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I have a multinomial logistic regression model. One of the output categories is not observed in the data set that I'm using.

Example:

  • 4 different diagnoses (response variable) in the population, but in the sample, Type 3 never occurred
  • 5 hormone level measurements (predictors)

Question

  • What books/papers discuss the mathematics of handling this situation in logistic regression?
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    $\begingroup$ Your title and text seem to contradict to each other: are there no events in the outcome variable, or is there an input (predictor) variable for which one potential value has not been observed? Please clarify. $\endgroup$ – Aniko Apr 27 '11 at 14:01
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If you are talking about a missing value in the response, there are many available texts on imputation with specific tailoring to regressions. I have not read it, but Frank E. Harrell's text is tailored to logistic regressions and has a chapter on missing values.

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If a potential outcome has never been observed, then you have no information about the effect of covariates on it. So any outcome-specific covariate effects are unidentifiable. If you assume constant covariate effects, then this outcome has no effect on their estimation, so you might as well omit it from the data.

More generally, you do have some information about the frequency of that outcome, but logistic regression (multinomial or otherwise) cannot handle this at all, because if you insist on having this outcome, the corresponding intercept has to be $-\infty$.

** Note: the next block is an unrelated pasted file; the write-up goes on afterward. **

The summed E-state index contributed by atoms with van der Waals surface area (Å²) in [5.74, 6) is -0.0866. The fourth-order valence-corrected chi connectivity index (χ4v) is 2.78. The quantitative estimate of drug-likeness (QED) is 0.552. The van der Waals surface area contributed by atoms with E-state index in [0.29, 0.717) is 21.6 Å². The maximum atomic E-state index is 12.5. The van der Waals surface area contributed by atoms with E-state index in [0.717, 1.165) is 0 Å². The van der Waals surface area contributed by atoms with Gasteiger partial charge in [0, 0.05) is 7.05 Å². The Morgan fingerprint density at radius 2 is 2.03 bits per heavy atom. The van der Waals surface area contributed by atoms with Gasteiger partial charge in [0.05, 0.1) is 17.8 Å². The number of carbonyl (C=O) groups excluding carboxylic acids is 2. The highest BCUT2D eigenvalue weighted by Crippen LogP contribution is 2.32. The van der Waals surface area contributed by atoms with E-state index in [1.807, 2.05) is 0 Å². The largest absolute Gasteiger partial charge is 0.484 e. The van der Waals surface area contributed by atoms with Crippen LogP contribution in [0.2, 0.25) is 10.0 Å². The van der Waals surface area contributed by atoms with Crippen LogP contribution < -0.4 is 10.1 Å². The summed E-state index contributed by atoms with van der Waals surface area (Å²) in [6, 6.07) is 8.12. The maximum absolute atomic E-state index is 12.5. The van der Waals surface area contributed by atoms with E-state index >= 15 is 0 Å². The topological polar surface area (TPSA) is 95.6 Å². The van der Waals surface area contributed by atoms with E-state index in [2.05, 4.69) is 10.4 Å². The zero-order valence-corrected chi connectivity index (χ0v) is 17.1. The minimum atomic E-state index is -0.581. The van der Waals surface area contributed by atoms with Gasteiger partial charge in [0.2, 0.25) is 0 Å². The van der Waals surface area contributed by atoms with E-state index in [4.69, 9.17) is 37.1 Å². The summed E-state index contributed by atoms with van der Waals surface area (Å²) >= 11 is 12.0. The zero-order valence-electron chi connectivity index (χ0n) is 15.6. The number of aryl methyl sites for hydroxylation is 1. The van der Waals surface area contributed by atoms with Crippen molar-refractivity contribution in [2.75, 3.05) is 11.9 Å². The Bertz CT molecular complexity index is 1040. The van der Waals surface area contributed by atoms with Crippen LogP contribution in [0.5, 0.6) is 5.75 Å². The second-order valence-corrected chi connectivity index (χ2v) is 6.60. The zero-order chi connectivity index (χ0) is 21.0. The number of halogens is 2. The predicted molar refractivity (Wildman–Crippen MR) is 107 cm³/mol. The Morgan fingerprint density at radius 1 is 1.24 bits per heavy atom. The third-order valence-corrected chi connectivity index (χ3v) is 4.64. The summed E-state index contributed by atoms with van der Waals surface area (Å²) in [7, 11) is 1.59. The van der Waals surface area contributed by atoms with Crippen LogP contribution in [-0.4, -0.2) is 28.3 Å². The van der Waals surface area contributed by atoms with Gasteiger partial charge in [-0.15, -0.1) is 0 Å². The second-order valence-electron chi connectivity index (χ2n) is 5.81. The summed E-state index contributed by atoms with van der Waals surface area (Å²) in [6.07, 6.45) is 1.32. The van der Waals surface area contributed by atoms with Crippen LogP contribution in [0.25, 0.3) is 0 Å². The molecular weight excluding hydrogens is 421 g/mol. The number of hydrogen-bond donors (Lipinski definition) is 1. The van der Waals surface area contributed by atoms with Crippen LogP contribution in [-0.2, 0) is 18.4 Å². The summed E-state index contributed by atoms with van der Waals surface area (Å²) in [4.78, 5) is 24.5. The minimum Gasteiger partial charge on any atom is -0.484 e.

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In business practice, this comes up a lot.

For example, in credit scoring say you included a set of marketing sources as a variable, odds are new partners are going come into the pipeline after you created the score.

In general, with infrequent categorical levels, say those with under $n$ examples, we recode them as "Else" and make that the reference category in the logistic regression

Pragmatically speaking the real question is how frequently do new categoricals appear and what proportion of the population are they.

If they are infrequent you can code them as "Else". This is not mathematically optimal but from a rubber hits the road standpoint it functions as a workaround.

If they are high volume however, you should need to create a new score to include them.

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